• stepping on the scale daily, and feeling good or bad about oneself based on that number

Full disclosure: At one time or another, I have experienced every one of those symptoms. The scariest thing is that no one ever thought such behaviors were abnormal or unhealthy; our society tells us that being obsessed with food and weight is completely natural and normal for women.

I’m hoping that by sharing this information – and by openly discussing my own struggles – that others out there who are struggling either with an eating disorder or with disordered eating thoughts and behaviors will know that you don’t have to live your life obsessing over food and weight.

Here are some RESOURCES you can use if you want more information.

- Think you might have an eating disorder? Take this Eating Disorder Assessment.

- Think you might be at risk for disordered eating? Take this Disordered Eating Quiz.

- Want general information on anorexia, bulimia, compulsive overeating, and/or disordered eating? Check out the National Eating Disorders Association and the Something Fishy Website on Eating Disorders.

- Check out this helpful Tip Sheet on disordered eating.

As I’ve said before, I am not an expert on eating disorders or disordered eating; I am just someone who has struggled through these issues, emerging stronger and healthier (although I do still struggle on occasion – I’m not perfect by any means!). While I cannot provide medical advice or expertise, feel free to contact me if you’re looking to get help but are unsure where to begin.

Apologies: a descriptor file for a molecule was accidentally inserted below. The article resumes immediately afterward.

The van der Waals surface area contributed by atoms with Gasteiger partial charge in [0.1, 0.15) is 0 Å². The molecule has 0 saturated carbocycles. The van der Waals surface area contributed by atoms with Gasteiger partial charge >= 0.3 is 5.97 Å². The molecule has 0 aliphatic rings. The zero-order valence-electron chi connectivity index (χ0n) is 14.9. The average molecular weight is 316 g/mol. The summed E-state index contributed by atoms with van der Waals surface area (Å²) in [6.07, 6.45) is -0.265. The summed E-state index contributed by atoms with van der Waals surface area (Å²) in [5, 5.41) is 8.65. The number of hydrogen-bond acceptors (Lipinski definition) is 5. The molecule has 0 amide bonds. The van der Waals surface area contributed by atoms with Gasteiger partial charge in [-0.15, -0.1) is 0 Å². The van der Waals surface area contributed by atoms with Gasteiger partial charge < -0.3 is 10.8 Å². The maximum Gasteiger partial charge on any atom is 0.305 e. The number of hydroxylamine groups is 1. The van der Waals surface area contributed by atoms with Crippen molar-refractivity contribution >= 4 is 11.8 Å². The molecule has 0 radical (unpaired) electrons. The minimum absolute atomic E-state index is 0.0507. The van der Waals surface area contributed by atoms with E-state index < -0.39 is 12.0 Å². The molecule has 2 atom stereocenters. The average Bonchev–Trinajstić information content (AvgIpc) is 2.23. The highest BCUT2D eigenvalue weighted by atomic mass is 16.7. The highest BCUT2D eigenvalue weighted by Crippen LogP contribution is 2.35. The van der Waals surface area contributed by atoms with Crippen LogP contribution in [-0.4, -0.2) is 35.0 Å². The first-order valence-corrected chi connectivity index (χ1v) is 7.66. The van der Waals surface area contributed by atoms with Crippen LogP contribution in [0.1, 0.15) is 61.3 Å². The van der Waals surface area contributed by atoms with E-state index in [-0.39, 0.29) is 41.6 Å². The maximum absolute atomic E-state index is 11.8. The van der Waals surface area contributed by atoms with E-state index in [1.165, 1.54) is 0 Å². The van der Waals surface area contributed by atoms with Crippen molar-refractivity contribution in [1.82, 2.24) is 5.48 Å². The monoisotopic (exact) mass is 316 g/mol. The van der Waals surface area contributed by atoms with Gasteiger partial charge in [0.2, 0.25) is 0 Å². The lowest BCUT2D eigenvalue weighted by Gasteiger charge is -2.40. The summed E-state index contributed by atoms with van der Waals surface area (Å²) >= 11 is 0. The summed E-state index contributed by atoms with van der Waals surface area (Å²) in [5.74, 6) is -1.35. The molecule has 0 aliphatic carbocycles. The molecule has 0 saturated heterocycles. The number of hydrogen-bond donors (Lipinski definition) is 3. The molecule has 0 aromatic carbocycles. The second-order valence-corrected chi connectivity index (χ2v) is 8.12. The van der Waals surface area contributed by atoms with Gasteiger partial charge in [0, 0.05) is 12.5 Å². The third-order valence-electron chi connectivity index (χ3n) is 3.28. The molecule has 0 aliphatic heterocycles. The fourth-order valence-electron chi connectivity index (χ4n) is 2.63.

Did the statistics on eating disorders/disordered eating shock you? Or are you not surprised? Do you feel that our society treats women’s obsessions with food and weight as “natural” or “normal”?

Size Healthy Contest!

By Katie, 8:28 pm

When I was in the depths of my disordered eating, I was obsessed with numbers.

The number on the scale, the number of calories I ate, the number of calories I burned, and the number on the tag of my jeans.

I knew that in order to free myself from my food and weight obsessions, I needed to let go of all numbers. One of the most liberating actions I took to break free from my disordered eating was to cut the tags out of my clothes. If I couldn’t see the number, then I couldn’t judge myself based on it.

Now, if I ever find myself wondering about my size or my weight, I tell myself: You are a size strong. You are a size fit. You are a size happy. You are a size healthy.

I am very excited to share that the lovely Angela at Oh She Glows is featuring a “Size Healthy Contest.” She’s challenging all of us to take a permanent marker and write “size healthy” on our clothing tags. By emailing her a photograph of your efforts, you’ll be entered to win Glo Bars from her bakery! Check out her post for all of the details! :-D

And remember…your beauty, your happiness, and your health will never depend on a number.

Do you think our society places too much emphasis on numbers? Have you ever felt pressure (either from yourself or from others) to reach a certain number in terms of size or weight?

Parents, Children, and Comments about Weight

By Katie, 2:18 pm

I have a very distinct memory from when I was probably 15 years old. An adult whom I loved and admired told me – very casually – that I looked like I had put on a few pounds.